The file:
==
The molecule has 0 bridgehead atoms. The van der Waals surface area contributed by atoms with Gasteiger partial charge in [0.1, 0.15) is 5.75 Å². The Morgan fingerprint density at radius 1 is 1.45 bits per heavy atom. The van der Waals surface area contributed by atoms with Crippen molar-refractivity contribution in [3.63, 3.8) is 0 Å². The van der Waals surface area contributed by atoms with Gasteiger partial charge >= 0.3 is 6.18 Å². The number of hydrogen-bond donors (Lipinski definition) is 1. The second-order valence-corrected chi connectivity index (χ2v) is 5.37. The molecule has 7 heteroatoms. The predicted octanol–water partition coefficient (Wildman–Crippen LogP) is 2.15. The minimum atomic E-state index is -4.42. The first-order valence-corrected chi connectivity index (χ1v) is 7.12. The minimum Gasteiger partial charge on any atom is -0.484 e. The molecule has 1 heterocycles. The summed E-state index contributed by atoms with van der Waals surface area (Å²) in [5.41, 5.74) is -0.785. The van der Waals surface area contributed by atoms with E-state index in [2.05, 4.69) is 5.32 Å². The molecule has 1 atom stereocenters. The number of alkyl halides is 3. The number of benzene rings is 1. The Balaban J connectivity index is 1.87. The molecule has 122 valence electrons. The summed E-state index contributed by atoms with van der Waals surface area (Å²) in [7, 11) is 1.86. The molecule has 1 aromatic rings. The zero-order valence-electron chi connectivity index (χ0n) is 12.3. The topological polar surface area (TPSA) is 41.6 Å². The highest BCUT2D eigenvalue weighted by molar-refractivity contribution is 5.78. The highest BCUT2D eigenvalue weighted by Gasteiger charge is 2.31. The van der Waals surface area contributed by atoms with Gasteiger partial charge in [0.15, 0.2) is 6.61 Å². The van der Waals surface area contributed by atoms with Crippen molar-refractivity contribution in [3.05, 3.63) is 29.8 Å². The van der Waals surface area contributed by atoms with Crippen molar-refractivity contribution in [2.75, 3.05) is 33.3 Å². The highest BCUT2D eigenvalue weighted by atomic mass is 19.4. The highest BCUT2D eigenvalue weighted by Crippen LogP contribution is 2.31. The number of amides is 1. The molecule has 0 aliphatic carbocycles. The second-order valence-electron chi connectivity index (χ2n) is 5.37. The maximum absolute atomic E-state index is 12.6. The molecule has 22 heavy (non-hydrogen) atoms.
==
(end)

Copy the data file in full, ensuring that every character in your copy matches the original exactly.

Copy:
The molecule has 0 bridgehead atoms. The van der Waals surface area contributed by atoms with Gasteiger partial charge in [0.1, 0.15) is 5.75 Å². The Morgan fingerprint density at radius 1 is 1.45 bits per heavy atom. The van der Waals surface area contributed by atoms with Crippen molar-refractivity contribution in [3.63, 3.8) is 0 Å². The van der Waals surface area contributed by atoms with Gasteiger partial charge >= 0.3 is 6.18 Å². The number of hydrogen-bond donors (Lipinski definition) is 1. The second-order valence-corrected chi connectivity index (χ2v) is 5.37. The molecule has 7 heteroatoms. The predicted octanol–water partition coefficient (Wildman–Crippen LogP) is 2.15. The minimum atomic E-state index is -4.42. The first-order valence-corrected chi connectivity index (χ1v) is 7.12. The minimum Gasteiger partial charge on any atom is -0.484 e. The molecule has 1 heterocycles. The summed E-state index contributed by atoms with van der Waals surface area (Å²) in [5.41, 5.74) is -0.785. The van der Waals surface area contributed by atoms with E-state index in [2.05, 4.69) is 5.32 Å². The molecule has 1 atom stereocenters. The number of alkyl halides is 3. The number of benzene rings is 1. The Balaban J connectivity index is 1.87. The molecule has 122 valence electrons. The summed E-state index contributed by atoms with van der Waals surface area (Å²) in [7, 11) is 1.86. The molecule has 1 aromatic rings. The zero-order valence-electron chi connectivity index (χ0n) is 12.3. The topological polar surface area (TPSA) is 41.6 Å². The highest BCUT2D eigenvalue weighted by molar-refractivity contribution is 5.78. The highest BCUT2D eigenvalue weighted by Gasteiger charge is 2.31. The van der Waals surface area contributed by atoms with Gasteiger partial charge in [0.15, 0.2) is 6.61 Å². The van der Waals surface area contributed by atoms with Crippen molar-refractivity contribution in [3.05, 3.63) is 29.8 Å². The van der Waals surface area contributed by atoms with Crippen molar-refractivity contribution in [2.75, 3.05) is 33.3 Å². The highest BCUT2D eigenvalue weighted by atomic mass is 19.4. The highest BCUT2D eigenvalue weighted by Crippen LogP contribution is 2.31. The number of amides is 1. The molecule has 0 aliphatic carbocycles. The second-order valence-electron chi connectivity index (χ2n) is 5.37. The maximum absolute atomic E-state index is 12.6. The molecule has 22 heavy (non-hydrogen) atoms.